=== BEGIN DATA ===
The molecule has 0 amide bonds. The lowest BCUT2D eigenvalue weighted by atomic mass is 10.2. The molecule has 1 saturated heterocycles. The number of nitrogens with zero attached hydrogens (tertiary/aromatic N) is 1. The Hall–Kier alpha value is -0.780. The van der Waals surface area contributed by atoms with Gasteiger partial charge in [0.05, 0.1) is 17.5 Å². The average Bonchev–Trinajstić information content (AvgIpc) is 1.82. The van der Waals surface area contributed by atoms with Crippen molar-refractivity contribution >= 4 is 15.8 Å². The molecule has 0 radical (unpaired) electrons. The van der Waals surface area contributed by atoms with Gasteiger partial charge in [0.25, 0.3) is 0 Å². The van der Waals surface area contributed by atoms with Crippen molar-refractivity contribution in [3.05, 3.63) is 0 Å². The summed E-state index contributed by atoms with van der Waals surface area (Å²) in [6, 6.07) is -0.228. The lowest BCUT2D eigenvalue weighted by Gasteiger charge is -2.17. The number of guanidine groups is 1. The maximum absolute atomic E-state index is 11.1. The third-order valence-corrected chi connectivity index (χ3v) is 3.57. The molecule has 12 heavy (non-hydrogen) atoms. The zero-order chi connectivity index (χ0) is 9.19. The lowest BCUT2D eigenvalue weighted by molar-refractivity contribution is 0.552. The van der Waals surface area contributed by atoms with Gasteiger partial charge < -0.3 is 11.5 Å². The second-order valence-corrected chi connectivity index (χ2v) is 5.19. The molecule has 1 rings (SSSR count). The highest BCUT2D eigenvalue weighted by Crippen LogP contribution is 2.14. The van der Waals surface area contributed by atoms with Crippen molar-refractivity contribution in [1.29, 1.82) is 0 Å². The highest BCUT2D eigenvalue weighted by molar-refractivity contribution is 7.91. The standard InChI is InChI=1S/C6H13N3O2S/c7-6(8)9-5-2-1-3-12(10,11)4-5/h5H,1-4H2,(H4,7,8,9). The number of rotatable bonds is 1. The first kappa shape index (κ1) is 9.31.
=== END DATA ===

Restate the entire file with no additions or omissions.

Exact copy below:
The molecule has 0 amide bonds. The lowest BCUT2D eigenvalue weighted by atomic mass is 10.2. The molecule has 1 saturated heterocycles. The number of nitrogens with zero attached hydrogens (tertiary/aromatic N) is 1. The Hall–Kier alpha value is -0.780. The van der Waals surface area contributed by atoms with Gasteiger partial charge in [0.05, 0.1) is 17.5 Å². The average Bonchev–Trinajstić information content (AvgIpc) is 1.82. The van der Waals surface area contributed by atoms with Crippen molar-refractivity contribution >= 4 is 15.8 Å². The molecule has 0 radical (unpaired) electrons. The van der Waals surface area contributed by atoms with Gasteiger partial charge in [0.25, 0.3) is 0 Å². The van der Waals surface area contributed by atoms with Crippen molar-refractivity contribution in [3.05, 3.63) is 0 Å². The summed E-state index contributed by atoms with van der Waals surface area (Å²) in [6, 6.07) is -0.228. The lowest BCUT2D eigenvalue weighted by Gasteiger charge is -2.17. The number of guanidine groups is 1. The maximum absolute atomic E-state index is 11.1. The third-order valence-corrected chi connectivity index (χ3v) is 3.57. The molecule has 12 heavy (non-hydrogen) atoms. The zero-order chi connectivity index (χ0) is 9.19. The lowest BCUT2D eigenvalue weighted by molar-refractivity contribution is 0.552. The van der Waals surface area contributed by atoms with Gasteiger partial charge < -0.3 is 11.5 Å². The second-order valence-corrected chi connectivity index (χ2v) is 5.19. The molecule has 1 rings (SSSR count). The highest BCUT2D eigenvalue weighted by Crippen LogP contribution is 2.14. The van der Waals surface area contributed by atoms with Crippen molar-refractivity contribution in [1.29, 1.82) is 0 Å². The highest BCUT2D eigenvalue weighted by molar-refractivity contribution is 7.91. The standard InChI is InChI=1S/C6H13N3O2S/c7-6(8)9-5-2-1-3-12(10,11)4-5/h5H,1-4H2,(H4,7,8,9). The number of rotatable bonds is 1. The first kappa shape index (κ1) is 9.31.